Is Bruce Campbell the world's coolest actor? Daulton Dickey thinks so. Dickey takes a look at Campbell's new book before attempting a brief chat with the actor without asking about Evil Dead. It's harder than it sounds.
"I was trying at first to do a 'gag' relationship book," says Bruce Campbell, writer and cult movie actor (perhaps the world's favorite, definitely its coolest), "but it seemed like this 'novel' format would be more fun." That fun novel would eventually emerge as Make Love the Bruce Campbell Way, Campbell's follow-up to his 2001 bestselling memoir, If Chins Could Kill: Confessions of a B Movie Actor. According to the new book's press release, Campbell "examines the career of an actor whose work he is familiar with: Bruce Campbell." Think of it as a literary mock-umentary in which Bruce, a consummate B-movie actor, lands a key role in an A-list film starring Richard Gere and Renee Zellweger, and to be directed by Mike Nichols.
Campbell's take on the book, though, is a little different, as he writes on his website:
...my Homeric attempt to break through the glass ceiling of B-grade genre fare is hampered by a vengeful studio executive and a production that becomes infected by something called the 'B-movie virus,' symptoms of which include excessive use of cheesy special effects, slapstick, and projectile vomiting. But when someone fingers me as the guy responsible for the virus, thus ruining my good standing in the entertainment industry (hey, I said it was fiction, okay?), I become a fugitive racing against the clock, an innocent patsy battling the shadowy forces of the studio system to clear my name, save my career, and destroy the Death Star.
Such self-aware tomfoolery is part of what has made Campbell something of a cinematic legend. Known to his legions of fans for his self-deprecating humor and smarmy Joe Schmo persona, Campbell burst onto the movie scene in 1982 as the lead in pal Sam Raimi's gory ode to drive-in slasher flicks, The Evil Dead. After starring and appearing in more than 60 movies, a dozen television shows, and nearly half a dozen video games, Bruce has solidified his place in the annals of cult cinema. Everything from comic books to toys, t-shirts to key chains bear his likeness and attempt to reproduce his trademark sarcastic wit -- even as narrator for the Spider-Man 2 console game, Bruce's sarcasm and feigned excitement permeates the tutorial segments of the game.
That persona, brash and cocky, arrogant and dim-witted, laid back and sly, features on every page of Make Love The Bruce Campbell Way. Similar in tone and appearance to the memoir, Make Love is a fun, highly readable romp, complete with rants and quirky observations. And, like Chins, the text of Make Love The Bruce Campbell Way is complemented with "graphic sarcasm" -- photos and other artwork scattered throughout. Acting as pictorial representations of the story, these photos include Bruce dressed as a Southern Gentlemen participating in a duel and working on set with Gere and Nichols.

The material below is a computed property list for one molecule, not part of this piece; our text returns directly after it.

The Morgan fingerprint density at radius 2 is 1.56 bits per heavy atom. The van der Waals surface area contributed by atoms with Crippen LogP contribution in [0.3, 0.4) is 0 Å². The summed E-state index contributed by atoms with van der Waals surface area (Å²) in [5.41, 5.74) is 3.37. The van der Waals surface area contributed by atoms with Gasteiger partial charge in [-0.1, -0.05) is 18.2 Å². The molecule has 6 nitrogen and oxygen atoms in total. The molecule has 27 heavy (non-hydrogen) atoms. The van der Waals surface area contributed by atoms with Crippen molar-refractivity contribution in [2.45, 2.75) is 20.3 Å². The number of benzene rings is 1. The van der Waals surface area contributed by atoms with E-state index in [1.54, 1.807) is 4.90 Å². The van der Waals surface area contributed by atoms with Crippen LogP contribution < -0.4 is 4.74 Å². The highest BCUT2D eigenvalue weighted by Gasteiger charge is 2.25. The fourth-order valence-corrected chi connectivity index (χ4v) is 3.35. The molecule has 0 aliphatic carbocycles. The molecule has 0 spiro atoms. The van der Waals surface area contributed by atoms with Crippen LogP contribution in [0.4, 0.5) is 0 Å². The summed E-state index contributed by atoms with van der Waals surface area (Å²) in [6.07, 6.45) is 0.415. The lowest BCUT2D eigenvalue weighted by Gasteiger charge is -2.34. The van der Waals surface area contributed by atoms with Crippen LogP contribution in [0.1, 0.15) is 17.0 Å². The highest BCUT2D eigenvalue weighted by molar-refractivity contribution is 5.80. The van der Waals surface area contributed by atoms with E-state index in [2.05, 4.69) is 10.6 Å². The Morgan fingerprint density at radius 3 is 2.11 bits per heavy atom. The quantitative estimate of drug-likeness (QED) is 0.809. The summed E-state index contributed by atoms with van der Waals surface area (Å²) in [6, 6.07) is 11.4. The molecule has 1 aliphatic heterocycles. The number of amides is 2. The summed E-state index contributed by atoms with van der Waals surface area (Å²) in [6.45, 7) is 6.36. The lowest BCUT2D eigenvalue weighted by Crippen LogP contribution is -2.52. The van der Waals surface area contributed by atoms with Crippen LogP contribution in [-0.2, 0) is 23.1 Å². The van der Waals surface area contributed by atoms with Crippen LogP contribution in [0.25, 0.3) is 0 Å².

Instead of merely enhancing the text, the pictures work as jokes and punchlines. "Novel or non-fiction," Campbell recently told PopMatters, "my number one objective as an author is to entertain. Movies are a very visual medium, so I figured there should be some accompaniment, and I have a great graphics guy, Craig 'Kiff' Sanborn, who makes it all look easy."
And so does Bruce. Although not literature by any stretch of the imagination, Make Love the Bruce Campbell Way, at its best, reads like a story told by an overly chummy neighbor who's invaded your kitchen and refuses to leave until his exploits have been fully relayed. His prose is simple and breezy. In fact, reading this book is the literary equivalent to attending a Campbell appearance or listening to one of his many DVD commentary tracks. He is warm and funny, self-deprecating and humble, cocky and sincere, but never dull. He appears to write without worry, and his author voice comes so naturally, so convincingly that this writer mistook the book's opening as fact, which purports to include real emails from his editor who, after having been pitched a travelogue by Bruce, responds that the publishing company would rather he write a relationship book.
When asked what prompted him to go ahead and forego the travelogue in lieu of writing a relationship book, Bruce knocked my ego down a few notches by stating: "I think I may have fooled you, since you're talking about things that take place in the novel. Other than that, the book evolved over about three years."